EIP-4844: The Future of Ethereum Scaling

EIP-4844: The Future of Ethereum Scaling

Written by
Jack McCarthy
Date published
April 3, 2023

With the recent @arbitrum and @optimismFND airdrops + @0xPolygonLabs ZK-EVM release, we have finally entered the peak Layer 2 era! However, the single most important upgrade for Ethereum roll-ups has yet to release...Here's everything you need to know about EIP-4844 🧵👇


1/ EIP-4844 is an Ethereum Improvement Proposal (EIP) that introduces a new transaction type called "blob-carrying transactions."These new txns will have the same structure as existing txns, but will include an additional field specifically for storing roll-up data.


2/ Currently, L2 roll-ups post their state updates or compressed transaction bundles into the "calldata" section of transactions. The issue is, calldata storage is:

1. Expensive

2. Permanent

3. Used for purposes outside of roll-ups

3/ By introducing a new temporary data storage field, L2s can reduce the costs of posting roll-up batches by 10-100x -> making micro txns economically feasible, as well as catering to a larger retail user base.

4/ Reducing gas fees from around $0.30 to less than a penny will make roll-up txn fees competitive with side chains (@0xPolygonLabs PoS chain) and alt L1's (@avalancheavax & @solana), all while inheriting the superior decentralization and security of ETH main net.

5/ So why is the blob data storage so much cheaper than call data storage?First, the blob data is not accessible by the L1 EVM execution layer. This data is simply stored on the Beacon Chain which is responsible for consensus + settlement, but *not* execution.

6/ By posting the L2 data to the consensus layer, the data cannot be used within txns or verify anything directly on chain.BUT, being posted on the consensus layer does ensure L2 data availability, which means if needed, the data can be used to arbitrate validity disputes.

7/ Even though all nodes need to store this added blob data, it does not need to be stored indefinitely. Since optimistic roll-ups have a ~14 day challenge period to submit fraud proofs the data only needs to be stored by nodes temporarily.(ZK roll-ups have no challenge period).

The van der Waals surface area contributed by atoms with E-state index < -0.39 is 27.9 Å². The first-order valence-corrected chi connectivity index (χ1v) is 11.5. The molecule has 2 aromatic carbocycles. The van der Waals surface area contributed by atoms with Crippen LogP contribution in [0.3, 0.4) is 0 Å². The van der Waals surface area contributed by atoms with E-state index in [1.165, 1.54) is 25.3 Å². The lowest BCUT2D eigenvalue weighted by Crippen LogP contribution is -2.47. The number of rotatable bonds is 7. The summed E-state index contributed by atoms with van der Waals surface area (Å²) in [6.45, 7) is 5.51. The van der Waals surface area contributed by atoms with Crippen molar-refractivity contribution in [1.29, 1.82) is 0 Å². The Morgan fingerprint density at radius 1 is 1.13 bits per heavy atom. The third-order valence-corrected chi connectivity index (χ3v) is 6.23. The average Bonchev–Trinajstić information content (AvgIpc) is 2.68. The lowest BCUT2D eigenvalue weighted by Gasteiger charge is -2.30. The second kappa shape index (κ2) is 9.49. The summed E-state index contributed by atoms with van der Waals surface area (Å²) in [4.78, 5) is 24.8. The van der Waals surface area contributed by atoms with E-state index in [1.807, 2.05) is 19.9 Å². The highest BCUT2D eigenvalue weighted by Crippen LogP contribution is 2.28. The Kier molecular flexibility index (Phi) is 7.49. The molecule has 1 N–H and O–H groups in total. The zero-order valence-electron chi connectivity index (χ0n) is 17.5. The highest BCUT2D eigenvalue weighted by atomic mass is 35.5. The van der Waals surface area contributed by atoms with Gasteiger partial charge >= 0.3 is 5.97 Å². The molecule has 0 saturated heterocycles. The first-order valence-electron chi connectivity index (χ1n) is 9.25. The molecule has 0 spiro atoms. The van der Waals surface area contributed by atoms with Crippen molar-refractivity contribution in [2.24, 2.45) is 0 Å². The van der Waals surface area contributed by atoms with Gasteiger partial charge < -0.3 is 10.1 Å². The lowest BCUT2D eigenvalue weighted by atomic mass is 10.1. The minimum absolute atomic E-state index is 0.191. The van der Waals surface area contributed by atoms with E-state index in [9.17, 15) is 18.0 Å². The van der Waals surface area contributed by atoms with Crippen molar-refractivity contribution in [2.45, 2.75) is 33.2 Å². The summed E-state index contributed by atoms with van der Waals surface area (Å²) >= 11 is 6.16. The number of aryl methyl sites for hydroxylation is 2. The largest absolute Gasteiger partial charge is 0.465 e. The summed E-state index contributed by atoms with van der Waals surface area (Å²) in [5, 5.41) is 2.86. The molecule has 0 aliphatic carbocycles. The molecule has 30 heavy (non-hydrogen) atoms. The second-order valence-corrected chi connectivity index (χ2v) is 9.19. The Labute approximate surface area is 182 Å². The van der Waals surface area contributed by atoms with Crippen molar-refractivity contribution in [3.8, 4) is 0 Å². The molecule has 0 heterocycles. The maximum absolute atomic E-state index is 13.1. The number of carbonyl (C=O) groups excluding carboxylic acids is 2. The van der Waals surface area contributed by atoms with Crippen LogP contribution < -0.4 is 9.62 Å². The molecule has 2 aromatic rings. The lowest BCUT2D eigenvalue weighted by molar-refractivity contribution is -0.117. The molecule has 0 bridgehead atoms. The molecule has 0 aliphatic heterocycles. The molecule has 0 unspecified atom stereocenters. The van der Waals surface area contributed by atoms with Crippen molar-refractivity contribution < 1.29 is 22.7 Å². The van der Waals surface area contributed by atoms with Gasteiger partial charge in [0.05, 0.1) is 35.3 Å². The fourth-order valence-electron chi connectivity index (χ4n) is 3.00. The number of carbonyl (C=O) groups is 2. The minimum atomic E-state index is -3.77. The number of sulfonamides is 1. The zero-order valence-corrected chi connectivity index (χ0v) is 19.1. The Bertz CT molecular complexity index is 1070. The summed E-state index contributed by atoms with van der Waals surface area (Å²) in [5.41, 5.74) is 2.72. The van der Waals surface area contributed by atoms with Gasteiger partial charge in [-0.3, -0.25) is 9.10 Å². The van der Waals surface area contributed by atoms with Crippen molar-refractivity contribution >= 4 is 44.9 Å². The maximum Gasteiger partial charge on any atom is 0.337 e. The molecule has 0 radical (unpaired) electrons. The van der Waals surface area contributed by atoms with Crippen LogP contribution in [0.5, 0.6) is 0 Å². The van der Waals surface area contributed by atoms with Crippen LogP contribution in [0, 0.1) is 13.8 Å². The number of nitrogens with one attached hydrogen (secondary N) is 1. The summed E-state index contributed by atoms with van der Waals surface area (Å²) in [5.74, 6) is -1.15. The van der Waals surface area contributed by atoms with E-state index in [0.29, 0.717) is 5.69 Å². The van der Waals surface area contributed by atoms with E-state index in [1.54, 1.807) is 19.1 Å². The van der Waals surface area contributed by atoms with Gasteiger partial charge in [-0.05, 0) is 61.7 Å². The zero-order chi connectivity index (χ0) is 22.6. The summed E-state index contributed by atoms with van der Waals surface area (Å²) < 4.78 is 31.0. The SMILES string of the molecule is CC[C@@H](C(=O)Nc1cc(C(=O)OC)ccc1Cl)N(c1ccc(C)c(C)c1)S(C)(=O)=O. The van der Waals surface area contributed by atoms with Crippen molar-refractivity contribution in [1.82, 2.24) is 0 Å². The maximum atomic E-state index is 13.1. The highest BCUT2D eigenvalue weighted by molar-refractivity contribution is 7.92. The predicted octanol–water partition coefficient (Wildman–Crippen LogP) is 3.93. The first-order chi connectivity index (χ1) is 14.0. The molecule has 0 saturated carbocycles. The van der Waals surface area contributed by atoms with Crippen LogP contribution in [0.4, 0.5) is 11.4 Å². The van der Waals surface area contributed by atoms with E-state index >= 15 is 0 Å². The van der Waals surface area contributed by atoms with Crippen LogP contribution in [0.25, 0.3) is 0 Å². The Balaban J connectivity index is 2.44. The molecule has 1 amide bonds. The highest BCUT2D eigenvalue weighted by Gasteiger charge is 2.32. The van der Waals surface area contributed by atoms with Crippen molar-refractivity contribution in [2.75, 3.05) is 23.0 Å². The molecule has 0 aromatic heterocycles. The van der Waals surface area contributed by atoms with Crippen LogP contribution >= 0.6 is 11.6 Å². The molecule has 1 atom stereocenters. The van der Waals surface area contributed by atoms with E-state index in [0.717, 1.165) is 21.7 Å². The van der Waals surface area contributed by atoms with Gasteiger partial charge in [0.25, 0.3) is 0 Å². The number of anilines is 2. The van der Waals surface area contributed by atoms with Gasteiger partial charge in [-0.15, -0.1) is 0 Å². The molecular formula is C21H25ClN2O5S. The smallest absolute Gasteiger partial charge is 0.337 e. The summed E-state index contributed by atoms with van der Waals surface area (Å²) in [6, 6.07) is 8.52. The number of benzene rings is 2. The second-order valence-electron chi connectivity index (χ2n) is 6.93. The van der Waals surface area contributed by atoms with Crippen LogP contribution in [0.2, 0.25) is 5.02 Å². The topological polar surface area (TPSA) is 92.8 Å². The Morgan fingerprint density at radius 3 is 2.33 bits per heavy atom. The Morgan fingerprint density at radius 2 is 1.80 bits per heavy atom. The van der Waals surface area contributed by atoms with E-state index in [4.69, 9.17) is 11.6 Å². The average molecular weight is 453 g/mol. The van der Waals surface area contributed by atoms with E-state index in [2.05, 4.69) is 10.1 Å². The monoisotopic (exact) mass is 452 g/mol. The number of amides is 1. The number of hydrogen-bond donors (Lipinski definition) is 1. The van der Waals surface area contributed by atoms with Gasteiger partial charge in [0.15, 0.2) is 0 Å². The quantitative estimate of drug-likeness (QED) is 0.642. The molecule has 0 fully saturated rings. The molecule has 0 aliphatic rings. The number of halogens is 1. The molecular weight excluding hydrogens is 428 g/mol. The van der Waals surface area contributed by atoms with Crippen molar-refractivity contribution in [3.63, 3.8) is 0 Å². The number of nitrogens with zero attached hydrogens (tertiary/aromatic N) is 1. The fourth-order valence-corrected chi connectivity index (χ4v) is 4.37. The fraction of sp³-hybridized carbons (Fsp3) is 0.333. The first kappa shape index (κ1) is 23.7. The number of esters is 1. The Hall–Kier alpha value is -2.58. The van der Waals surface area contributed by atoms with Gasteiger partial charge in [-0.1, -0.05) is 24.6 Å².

8/ For call data: the gas fee = a node's expected cost of perpetual storage for the dataFor blob data: the gas fee = ... cost of 2 week storage for the dataThese two time-periods are simply magnitudes different which is why blob data will have its own unique gas cost formula.


9/ In this set up, the data can be *cheaply* available during the challenge period, while just the merkle roots of the txns & the L2 state get posted directly to mainnet via calldata. This ensures that the "commitment" of the L2 can still be accessed by the EVM execution layer.

10/ In the current proposal format, the EIP sets a target of just 2 blobs per block (.25MB) in order to limit the increase in storage requirements for node operators.Increasing the storage requirements can lead to higher hardware requirements, which can hamper decentralization.

11/ However, there is a long term plan to allow for a max of 16 blobs per block, which would enable a new efficient frontier for validators to earn gas fees via the proposed blob data gas calculations.


12/ Currently, 2 blobs should suffice given the existing oligopoly of L2s.Yet in a roll-up centric future, we will likely see greater competition for "blob" space across different L2s.

13/ Though ZK-roll ups are able to condense more txns into roll-ups currently, with the intro of EIP-4844, Optimistic roll-ups will likely have noticeably cheaper fees since the ZK-proofs are much more computationally intensive to generate, which is a cost external to gas prices.

14/ This may explain why @optimismFND and @coinbase have been contributing to the research and development of EIP-4844 so heavily.Important to note this approach to scaling is part of "proto-danksharding" which has been lead primarily by @protolambda and @dankrad !!

15/ Now you may be asking, why don't they just make the gas fees cheaper for the calldata?Well, it was already tried in the similar numbered EIP-4488.The answer lies in analyzing the "worst case scenario."

16/ If the calldata field had 10x lower gas fees, then the average block size would remain around the existing block size (90KB), but the *worst case scenario* (a full block) would balloon from 1.8MB to 18MB, which would be far too large for the ETH network to handle.

17/ Given Ethereum has committed to a roll-up based future for scaling to >100,000tps, it appears EIP-4844 is the only way to balance the design limitations of Ethereum, while also promoting the use of L2 roll-ups.

18/ Be on the look out for EIP-4844 coming in late 2023 (hopefully) or possibly 2024 if delayed!Big thanks to @chapterone for enabling me to work on this and feedback from @danxtao and @nonieengel.

19/ To learn more, check out the resources I used for research: